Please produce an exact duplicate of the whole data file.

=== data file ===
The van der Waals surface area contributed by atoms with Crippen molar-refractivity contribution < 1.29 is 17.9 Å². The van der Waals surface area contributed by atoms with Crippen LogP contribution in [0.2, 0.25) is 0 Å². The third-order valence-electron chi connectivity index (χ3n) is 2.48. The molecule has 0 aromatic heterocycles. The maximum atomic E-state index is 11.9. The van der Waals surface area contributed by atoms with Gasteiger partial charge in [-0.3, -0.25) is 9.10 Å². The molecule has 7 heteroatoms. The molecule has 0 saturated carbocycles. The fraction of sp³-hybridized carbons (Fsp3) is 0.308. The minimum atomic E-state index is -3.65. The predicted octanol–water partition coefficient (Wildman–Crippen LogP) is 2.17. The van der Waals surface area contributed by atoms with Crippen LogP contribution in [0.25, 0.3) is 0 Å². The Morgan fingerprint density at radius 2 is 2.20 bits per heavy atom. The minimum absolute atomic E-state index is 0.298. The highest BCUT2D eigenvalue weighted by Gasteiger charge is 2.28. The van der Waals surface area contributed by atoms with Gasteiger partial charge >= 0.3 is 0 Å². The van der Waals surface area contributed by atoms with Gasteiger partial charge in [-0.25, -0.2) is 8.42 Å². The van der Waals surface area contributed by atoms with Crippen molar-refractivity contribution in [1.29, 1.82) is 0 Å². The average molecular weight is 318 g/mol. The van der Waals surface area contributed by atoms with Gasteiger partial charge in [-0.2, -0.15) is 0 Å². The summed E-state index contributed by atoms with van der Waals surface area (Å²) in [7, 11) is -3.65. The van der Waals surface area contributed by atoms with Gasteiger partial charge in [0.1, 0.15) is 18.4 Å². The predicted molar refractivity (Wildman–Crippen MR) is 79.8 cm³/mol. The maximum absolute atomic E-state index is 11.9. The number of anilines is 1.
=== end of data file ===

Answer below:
The van der Waals surface area contributed by atoms with Crippen molar-refractivity contribution < 1.29 is 17.9 Å². The van der Waals surface area contributed by atoms with Crippen LogP contribution in [0.2, 0.25) is 0 Å². The third-order valence-electron chi connectivity index (χ3n) is 2.48. The molecule has 0 aromatic heterocycles. The maximum atomic E-state index is 11.9. The van der Waals surface area contributed by atoms with Gasteiger partial charge in [-0.3, -0.25) is 9.10 Å². The molecule has 7 heteroatoms. The molecule has 0 saturated carbocycles. The fraction of sp³-hybridized carbons (Fsp3) is 0.308. The minimum atomic E-state index is -3.65. The predicted octanol–water partition coefficient (Wildman–Crippen LogP) is 2.17. The van der Waals surface area contributed by atoms with Crippen LogP contribution in [0.25, 0.3) is 0 Å². The Morgan fingerprint density at radius 2 is 2.20 bits per heavy atom. The minimum absolute atomic E-state index is 0.298. The highest BCUT2D eigenvalue weighted by Gasteiger charge is 2.28. The van der Waals surface area contributed by atoms with Gasteiger partial charge >= 0.3 is 0 Å². The van der Waals surface area contributed by atoms with Gasteiger partial charge in [-0.25, -0.2) is 8.42 Å². The van der Waals surface area contributed by atoms with Crippen molar-refractivity contribution in [1.29, 1.82) is 0 Å². The average molecular weight is 318 g/mol. The van der Waals surface area contributed by atoms with Gasteiger partial charge in [-0.2, -0.15) is 0 Å². The summed E-state index contributed by atoms with van der Waals surface area (Å²) in [7, 11) is -3.65. The van der Waals surface area contributed by atoms with Gasteiger partial charge in [0.1, 0.15) is 18.4 Å². The predicted molar refractivity (Wildman–Crippen MR) is 79.8 cm³/mol. The maximum absolute atomic E-state index is 11.9. The number of anilines is 1.